Tuesday, October 06, 2009

Fuel Cell Systems

PEM fuel cells are the center of an integrated propulsion system-one that is radically different from conventional vehicle systems. The diagram below shows the basic components of a hydrogen-fueled FCV.

FCVs like the one above use pure hydrogen as fuel, stored onboard the vehicle in highly pressurized tanks. Other FCVs are designed to use a liquid fuel such as gasoline or methanol, which is stored in a conventional, non-pressurized tank. FCVs using these fuels also need a reformer-a fuel processor that breaks down the fuel into hydrogen for the fuel cell, carbon dioxide, and water. Although this process generates carbon dioxide, it produces much less than the amount generated by gasoline-powered vehicles.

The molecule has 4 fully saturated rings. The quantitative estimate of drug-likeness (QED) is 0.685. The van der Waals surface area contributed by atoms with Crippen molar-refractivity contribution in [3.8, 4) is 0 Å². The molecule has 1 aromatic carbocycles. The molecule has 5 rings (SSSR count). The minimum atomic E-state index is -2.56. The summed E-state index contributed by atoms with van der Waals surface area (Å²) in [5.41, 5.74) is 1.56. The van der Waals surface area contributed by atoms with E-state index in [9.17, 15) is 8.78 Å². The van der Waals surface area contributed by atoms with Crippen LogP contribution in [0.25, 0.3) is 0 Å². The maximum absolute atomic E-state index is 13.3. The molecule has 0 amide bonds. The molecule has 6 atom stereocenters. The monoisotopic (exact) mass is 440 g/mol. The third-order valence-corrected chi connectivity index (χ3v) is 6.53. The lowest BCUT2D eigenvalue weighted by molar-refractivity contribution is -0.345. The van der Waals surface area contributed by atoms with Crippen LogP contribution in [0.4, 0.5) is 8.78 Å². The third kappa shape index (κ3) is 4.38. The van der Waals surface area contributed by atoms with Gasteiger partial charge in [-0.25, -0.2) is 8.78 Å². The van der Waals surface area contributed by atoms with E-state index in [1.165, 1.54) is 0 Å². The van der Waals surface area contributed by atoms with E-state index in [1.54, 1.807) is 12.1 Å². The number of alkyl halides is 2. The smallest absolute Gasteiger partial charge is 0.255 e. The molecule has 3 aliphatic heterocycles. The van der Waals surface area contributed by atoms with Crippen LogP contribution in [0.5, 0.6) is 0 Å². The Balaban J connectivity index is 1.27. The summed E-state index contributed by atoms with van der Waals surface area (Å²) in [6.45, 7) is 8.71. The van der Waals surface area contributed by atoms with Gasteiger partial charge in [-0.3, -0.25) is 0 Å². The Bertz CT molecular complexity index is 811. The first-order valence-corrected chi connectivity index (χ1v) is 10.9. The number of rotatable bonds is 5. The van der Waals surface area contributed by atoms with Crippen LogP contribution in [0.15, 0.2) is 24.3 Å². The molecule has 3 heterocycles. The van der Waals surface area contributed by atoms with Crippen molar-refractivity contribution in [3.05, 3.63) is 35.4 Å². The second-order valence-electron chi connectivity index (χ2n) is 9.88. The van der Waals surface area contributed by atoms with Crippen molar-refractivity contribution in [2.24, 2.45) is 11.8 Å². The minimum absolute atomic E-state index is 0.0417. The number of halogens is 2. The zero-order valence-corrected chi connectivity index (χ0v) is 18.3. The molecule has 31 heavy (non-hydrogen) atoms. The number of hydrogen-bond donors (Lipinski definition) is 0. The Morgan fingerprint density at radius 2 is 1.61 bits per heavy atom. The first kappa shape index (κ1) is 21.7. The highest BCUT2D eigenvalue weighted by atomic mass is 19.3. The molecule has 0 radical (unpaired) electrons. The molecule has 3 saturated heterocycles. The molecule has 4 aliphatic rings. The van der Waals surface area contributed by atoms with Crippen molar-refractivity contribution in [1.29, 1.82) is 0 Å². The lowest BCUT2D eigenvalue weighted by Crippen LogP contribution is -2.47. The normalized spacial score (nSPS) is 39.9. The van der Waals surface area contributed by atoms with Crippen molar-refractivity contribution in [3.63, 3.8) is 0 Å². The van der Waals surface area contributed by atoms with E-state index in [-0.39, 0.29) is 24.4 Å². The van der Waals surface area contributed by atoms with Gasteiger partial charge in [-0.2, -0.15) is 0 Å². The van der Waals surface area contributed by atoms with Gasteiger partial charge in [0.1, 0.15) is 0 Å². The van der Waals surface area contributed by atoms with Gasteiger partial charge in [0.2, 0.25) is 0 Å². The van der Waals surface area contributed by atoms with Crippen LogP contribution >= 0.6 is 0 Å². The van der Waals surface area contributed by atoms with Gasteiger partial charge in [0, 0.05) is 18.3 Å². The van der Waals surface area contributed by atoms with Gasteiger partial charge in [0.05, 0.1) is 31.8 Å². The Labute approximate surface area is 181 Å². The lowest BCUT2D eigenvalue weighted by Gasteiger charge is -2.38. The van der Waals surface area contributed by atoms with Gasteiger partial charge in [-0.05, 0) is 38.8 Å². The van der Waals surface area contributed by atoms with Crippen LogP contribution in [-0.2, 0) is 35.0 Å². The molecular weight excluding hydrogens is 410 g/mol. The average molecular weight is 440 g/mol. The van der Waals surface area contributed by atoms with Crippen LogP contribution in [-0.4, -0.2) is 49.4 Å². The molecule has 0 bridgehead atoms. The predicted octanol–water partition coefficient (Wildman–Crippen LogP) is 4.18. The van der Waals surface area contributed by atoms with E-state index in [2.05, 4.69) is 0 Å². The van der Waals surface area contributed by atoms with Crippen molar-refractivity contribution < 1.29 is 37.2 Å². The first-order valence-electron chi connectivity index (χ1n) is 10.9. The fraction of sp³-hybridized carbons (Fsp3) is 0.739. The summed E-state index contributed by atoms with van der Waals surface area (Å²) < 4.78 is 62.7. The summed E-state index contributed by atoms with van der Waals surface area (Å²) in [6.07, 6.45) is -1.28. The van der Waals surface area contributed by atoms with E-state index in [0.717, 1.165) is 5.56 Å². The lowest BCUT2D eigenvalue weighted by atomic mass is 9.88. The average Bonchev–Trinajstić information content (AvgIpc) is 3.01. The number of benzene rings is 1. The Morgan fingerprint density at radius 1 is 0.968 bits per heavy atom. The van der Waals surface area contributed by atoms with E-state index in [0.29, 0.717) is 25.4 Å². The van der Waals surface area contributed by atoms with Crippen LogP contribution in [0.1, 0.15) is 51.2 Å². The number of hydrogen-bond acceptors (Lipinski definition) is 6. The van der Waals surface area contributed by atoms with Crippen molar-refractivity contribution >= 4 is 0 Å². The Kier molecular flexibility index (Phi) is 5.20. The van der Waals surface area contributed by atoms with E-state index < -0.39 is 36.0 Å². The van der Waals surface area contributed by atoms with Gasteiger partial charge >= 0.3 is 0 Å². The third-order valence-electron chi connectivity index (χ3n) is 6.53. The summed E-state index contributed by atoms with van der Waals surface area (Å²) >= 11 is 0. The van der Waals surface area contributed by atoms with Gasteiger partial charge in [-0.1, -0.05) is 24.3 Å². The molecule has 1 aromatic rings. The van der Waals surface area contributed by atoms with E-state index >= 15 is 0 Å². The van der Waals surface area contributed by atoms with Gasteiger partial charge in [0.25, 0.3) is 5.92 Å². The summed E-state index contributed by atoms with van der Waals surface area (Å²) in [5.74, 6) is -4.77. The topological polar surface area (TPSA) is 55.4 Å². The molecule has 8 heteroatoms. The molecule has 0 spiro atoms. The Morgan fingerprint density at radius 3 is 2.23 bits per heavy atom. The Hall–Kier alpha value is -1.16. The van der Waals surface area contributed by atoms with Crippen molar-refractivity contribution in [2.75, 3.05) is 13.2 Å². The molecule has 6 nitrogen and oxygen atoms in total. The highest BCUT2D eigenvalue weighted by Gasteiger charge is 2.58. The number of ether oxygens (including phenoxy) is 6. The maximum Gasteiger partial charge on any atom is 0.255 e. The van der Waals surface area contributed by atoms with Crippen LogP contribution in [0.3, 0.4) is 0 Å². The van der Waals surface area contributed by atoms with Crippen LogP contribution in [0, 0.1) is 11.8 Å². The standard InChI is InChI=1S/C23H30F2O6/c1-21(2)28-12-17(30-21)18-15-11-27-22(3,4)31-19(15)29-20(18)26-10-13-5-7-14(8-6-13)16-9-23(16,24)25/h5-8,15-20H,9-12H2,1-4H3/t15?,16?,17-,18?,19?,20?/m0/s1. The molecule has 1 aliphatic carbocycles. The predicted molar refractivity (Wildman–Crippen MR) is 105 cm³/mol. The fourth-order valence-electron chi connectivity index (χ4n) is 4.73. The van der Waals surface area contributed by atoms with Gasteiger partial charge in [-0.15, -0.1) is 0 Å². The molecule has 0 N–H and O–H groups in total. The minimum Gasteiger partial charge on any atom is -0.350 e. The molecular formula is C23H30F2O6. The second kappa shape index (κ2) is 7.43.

Fuel cell vehicles can also be equipped with regenerative braking systems that capture the energy usually lost during braking and store it in an up-sized battery.

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